4. Broadening one’s sensitivities and personality: The professional educational experience could be a platform for the student to improve or reinforce his/her skills at interacting. As a practitioner, one will better serve patient needs when one has a broader spectrum of communicating with a variety of patient backgrounds. It would be difficult to interact with the patient and practice the four major ethical principles of medical practice if the practitioner were so introverted that his/her personality impeded his/her ability to reach out to the patient. It would be important for the practitioner to be able to recognize the differences in the patient’s behavior. Differences such as ethnic, cultural, religious, familial, geographic, or differences in intellect or education, or differences due to life’s experiences. Two coughs may result from similar etiologies and require similar prescriptive medications, but the compliance of the two patients most probably depends upon the sensitivity shown by the practitioner.
  5. Understanding the differences between appearance and intent: An important element in the practice of medicine is doing what has to be done in order to get compliance out of the patient and earn respect and credibility. The professor is lecturing and at the same time the student has his head buried in a paper or a book or an electrical device. The professor makes a comment and the student replies that even though he is "checking out phone messages”, he has been listening to the professor. "I certainly am not intent on disrespecting you, sir”, says the student. The professor states, "I cannot see your intention nor can I see into your mind….but I certainly see that you are not looking at me and I can see that you are doing something that doesn’t appear to be related to my speaking to you”. Is this any different than the patient who comes into the practitioner’s office with a predetermined mind set because he/she is uncomfortable with something, such as a knife in the spleen, a disturbing cough, a severe headache, a nagging pain, an itchy skin, or discomfort from three days of constipation? Yet there stands (or sits) the practitioner trying to clear the phone messages, giving some instruction to an office mate, watching the screen while typing into the computer, or intensely burying his head while reading a chart. The intent is to serve the patient, although the appearance seems to suggest otherwise. In reality, when doing something else, isn’t that a message that what is more important than the patient’s need at that moment is the practitioner’s desire to solve his own need. We have to learn that the message that we give off is more apt to be interpreted by what someone else sees us doing as opposed to what we intend, in our minds.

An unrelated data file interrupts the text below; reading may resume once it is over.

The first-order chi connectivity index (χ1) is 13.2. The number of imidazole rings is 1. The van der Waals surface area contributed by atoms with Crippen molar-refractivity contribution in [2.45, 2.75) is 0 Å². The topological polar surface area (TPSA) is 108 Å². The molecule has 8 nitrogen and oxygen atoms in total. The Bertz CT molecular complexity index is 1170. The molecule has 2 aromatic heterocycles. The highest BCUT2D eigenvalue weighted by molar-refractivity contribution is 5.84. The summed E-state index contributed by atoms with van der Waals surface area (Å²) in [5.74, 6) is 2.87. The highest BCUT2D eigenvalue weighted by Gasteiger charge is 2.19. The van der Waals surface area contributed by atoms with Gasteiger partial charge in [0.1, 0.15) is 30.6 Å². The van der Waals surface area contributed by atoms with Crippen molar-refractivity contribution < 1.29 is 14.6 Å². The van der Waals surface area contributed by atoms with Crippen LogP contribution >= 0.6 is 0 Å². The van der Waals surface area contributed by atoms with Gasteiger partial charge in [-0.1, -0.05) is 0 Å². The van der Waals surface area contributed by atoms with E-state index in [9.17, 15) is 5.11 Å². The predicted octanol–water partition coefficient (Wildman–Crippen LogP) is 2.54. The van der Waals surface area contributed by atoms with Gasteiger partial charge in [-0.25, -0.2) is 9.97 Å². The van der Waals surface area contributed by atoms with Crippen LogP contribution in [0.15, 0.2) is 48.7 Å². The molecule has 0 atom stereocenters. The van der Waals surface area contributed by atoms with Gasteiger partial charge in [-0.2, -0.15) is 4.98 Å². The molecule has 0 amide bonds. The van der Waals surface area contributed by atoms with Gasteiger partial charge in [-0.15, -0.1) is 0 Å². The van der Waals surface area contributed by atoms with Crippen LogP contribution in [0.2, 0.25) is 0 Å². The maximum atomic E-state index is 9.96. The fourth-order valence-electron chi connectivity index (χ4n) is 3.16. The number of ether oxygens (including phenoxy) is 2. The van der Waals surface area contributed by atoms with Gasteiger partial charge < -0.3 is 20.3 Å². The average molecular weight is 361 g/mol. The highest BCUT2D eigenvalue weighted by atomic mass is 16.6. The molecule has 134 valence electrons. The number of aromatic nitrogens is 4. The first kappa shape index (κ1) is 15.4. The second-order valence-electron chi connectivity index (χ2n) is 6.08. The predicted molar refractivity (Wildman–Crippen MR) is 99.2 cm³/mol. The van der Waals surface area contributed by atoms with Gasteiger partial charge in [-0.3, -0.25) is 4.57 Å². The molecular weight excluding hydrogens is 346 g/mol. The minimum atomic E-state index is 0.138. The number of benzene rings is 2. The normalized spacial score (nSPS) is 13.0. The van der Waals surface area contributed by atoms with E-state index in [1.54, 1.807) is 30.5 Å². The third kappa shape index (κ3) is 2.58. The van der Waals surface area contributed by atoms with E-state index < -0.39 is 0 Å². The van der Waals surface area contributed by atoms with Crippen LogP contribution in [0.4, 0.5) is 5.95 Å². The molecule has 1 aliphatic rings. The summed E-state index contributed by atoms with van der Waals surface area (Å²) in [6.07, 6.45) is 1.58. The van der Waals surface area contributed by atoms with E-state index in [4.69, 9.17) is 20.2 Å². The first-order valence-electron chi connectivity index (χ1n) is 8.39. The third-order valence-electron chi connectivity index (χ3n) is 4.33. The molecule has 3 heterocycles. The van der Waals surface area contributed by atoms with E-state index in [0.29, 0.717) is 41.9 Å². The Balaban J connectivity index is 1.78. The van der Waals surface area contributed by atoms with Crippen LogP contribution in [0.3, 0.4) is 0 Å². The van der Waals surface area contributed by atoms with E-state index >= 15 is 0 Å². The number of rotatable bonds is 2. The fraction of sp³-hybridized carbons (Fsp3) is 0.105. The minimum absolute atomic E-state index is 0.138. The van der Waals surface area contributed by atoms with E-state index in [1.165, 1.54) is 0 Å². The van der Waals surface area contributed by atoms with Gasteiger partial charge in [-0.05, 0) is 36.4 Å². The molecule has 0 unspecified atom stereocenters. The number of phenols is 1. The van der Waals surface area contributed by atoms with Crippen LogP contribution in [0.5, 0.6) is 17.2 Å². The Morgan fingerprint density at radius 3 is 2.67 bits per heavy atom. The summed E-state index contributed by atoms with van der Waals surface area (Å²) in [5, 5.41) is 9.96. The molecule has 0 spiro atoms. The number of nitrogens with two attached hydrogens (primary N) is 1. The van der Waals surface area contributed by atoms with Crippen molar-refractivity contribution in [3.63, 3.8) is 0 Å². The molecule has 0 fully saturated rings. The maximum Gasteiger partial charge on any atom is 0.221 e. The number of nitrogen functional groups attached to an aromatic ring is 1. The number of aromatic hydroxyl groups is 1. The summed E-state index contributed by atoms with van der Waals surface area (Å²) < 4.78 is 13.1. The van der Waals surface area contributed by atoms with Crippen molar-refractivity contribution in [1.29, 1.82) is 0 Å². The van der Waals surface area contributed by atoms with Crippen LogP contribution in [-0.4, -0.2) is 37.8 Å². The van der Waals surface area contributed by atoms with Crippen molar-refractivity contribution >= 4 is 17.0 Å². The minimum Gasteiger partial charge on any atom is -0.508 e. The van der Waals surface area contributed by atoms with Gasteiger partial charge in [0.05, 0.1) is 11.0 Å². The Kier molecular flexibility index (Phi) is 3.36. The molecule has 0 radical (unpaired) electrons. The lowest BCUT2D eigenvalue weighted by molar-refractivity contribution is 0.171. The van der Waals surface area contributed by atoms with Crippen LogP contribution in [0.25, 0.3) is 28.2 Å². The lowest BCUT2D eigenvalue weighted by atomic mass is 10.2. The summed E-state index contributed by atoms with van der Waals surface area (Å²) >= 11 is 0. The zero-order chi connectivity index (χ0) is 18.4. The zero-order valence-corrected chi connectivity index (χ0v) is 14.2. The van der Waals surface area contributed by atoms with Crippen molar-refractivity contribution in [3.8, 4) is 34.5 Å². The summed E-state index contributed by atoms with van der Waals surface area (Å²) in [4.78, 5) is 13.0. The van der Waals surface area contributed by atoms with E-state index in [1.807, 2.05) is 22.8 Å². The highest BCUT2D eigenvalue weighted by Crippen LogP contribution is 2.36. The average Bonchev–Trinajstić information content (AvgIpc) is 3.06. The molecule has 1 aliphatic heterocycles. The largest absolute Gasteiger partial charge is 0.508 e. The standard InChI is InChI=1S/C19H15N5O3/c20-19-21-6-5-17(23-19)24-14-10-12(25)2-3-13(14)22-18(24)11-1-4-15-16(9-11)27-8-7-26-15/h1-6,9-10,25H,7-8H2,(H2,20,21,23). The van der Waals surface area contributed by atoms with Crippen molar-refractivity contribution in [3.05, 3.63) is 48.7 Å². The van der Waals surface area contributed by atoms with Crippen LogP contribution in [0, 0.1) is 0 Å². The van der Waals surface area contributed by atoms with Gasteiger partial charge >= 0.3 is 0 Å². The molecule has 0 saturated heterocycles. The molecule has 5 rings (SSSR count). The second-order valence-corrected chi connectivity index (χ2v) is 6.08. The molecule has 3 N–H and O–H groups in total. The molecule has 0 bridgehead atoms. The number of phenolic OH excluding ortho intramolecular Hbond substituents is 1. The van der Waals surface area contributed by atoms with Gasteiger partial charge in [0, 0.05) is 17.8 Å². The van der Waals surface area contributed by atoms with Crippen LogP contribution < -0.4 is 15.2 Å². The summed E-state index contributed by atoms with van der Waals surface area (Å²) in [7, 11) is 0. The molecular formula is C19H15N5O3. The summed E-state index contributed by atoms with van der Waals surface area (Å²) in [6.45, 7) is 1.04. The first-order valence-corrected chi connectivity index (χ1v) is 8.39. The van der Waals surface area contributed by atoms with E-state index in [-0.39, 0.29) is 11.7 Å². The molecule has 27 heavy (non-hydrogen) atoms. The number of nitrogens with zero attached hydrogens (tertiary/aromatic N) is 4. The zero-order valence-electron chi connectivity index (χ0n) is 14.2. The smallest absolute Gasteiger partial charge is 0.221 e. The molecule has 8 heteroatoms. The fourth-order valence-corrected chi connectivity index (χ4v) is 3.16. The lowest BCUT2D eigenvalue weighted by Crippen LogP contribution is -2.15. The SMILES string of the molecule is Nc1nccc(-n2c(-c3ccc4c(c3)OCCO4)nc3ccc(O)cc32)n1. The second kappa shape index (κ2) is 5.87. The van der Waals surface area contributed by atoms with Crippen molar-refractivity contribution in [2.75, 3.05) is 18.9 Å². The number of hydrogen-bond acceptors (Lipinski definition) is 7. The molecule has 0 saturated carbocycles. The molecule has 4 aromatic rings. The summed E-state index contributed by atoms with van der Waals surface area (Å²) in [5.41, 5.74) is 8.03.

The bottom line is that the medical educational experience should provide the potential practitioner with the opportunities to not only acquire the hard skills necessary to satisfy the first two criteria referred to earlier, but also the softer and less tangible skills that enable a practitioner to be able to favorably interact with either colleague or with patient.

Just what does one have to do in order to practice medicine? It certainly seems that it has to be more than just "study hard!”